From his farewell to his wife Andromache in Book VI to the splendid description of his funeral with the which the epic concludes, Hector exhibits many of the hallmarks of the archetypal protagonist of a modern novel or comedy: he has a legitimate, productive relationship with Andromache, in contrast to that of Paris and Helen; his fatal engagement with Achilles despite knowing the foregone conclusion is one of many incidents that attest to his immense courage and bravery; even the rashness that characterises his slights of wise Polydamas' augury are redeemed by penitent reflections such as:

"Shall proud Polydamas before the gate
Proclaim, his counsels are obey’d too late,
Which timely follow’d but the former night,
What numbers had been saved by Hector’s flight?
That wise advice rejected with disdain,
I feel my folly in my people slain.

Alexander Pope (1715). The Iliad of Homer, Book XVIII.

On the other hand, the epic begins with "Achilles' rage", and indeed rage, sulk, and sorrow all but sum up the emotions that animate Achilles' acts throughout, at times to such an extent as to incur divine displeasure. At other times, it is largely his sheer proficiency in warfare and the entreaties of Thetis that recommend him to the gods.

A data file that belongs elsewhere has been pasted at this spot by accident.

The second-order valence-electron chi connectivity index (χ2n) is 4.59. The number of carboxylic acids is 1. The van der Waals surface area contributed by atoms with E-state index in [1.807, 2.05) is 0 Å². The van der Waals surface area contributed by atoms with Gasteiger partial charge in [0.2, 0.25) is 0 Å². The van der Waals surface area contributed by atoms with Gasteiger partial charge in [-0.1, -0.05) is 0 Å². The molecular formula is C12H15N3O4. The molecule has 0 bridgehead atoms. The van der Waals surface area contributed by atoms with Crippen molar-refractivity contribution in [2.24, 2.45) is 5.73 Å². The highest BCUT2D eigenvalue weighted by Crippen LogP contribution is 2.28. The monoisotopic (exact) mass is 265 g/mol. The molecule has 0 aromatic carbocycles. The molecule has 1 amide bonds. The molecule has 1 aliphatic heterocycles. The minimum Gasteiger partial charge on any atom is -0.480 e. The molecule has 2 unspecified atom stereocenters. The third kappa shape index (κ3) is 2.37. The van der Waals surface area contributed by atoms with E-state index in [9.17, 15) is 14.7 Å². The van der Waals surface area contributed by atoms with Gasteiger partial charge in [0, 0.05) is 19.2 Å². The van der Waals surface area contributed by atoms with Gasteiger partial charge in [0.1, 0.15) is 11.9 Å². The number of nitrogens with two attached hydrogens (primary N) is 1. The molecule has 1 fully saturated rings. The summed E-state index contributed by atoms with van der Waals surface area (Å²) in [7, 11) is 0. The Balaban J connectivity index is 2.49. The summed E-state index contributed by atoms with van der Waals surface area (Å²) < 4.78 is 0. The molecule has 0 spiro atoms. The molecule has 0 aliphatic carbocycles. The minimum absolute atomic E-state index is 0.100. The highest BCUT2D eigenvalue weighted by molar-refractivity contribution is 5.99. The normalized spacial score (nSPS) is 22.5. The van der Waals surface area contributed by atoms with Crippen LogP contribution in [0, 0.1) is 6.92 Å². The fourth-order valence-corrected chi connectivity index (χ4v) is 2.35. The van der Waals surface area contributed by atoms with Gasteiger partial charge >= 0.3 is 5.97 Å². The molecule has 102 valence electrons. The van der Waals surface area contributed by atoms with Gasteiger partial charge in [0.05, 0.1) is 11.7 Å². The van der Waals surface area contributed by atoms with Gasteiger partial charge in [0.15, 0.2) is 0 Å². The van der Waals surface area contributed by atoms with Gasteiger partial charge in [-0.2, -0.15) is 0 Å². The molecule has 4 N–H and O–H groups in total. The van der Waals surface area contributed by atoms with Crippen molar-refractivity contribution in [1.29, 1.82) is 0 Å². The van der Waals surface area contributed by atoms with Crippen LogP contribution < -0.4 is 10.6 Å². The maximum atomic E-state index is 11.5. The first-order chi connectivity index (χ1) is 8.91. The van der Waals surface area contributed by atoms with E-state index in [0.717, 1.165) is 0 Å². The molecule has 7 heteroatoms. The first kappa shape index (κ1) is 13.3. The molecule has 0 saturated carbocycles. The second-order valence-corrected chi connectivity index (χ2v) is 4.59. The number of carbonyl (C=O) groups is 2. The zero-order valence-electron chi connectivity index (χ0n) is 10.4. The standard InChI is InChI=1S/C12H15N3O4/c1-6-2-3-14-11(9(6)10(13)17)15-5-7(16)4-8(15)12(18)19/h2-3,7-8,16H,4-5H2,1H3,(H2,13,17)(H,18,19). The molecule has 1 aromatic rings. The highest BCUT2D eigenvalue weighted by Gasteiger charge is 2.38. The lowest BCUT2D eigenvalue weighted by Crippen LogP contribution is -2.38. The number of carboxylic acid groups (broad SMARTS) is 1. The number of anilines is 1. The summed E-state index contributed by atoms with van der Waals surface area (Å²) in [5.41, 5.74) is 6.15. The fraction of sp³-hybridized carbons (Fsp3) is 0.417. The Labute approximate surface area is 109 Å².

Yet it appears to me that in designating a principal character considered in terms of importance to the story, let alone merit, Achilles is usually preferred to Hector. The Wikipedia article on the Iliad, for example, contains no mention of Hector in its introduction. The film Troy could perhaps serve as an example.

Rather than attempting to encompass every opinion ever expressed about the subject, the answer should reference a few arbitrarily chosen examples written by well-known authors, such as may be expressed in discussions of the characters in prefaces to translations, or in (parts of) poems that may be entitled An Ode to Hector, etc.


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The French essayist, journalist, critic and translator Émile Montégut, who translated all of Shakespeare's plays in the years 1867–1873, wrote something about this in the introduction to his translation of Troilus and Cressida (emphasis mine):

Achille est, on le sait, le héros de l'Iliade. (…) Mais considéré comme individu , comme héros , Achille est odieux au delà de toute expression , et nous sommes vraiment reconnaissant à Shakespeare d'avoir donné voix au sentiment qu'il nous a toujours fait éprouver. Il le représente comme un lâche meurtrier, qui tue Hector tombé dans un guet-apens et laissé sans défense. Hector, au contraire, est pour lui le vrai héros de l'Iliade, comme il le sera toujours pour toute âme bien née.


Achilles is, as we know, the hero of the Iliad. (…) But considered as an individual, as a hero, Achilles is odious beyond all expression, and we are truly grateful to Shakespeare for having given voice to the feeling that he always made us feel. He represents him as a cowardly murderer, who kills Hector who was ambushed and left defenseless. Hector, on the contrary, is for him the true hero of the Iliad, as he always will be for any well-born soul.

While Shakespeare didn't leave us with explicit statements about the Iliad, at least one critic has made the case that Shakespeare saw Hector as the epic's hero.

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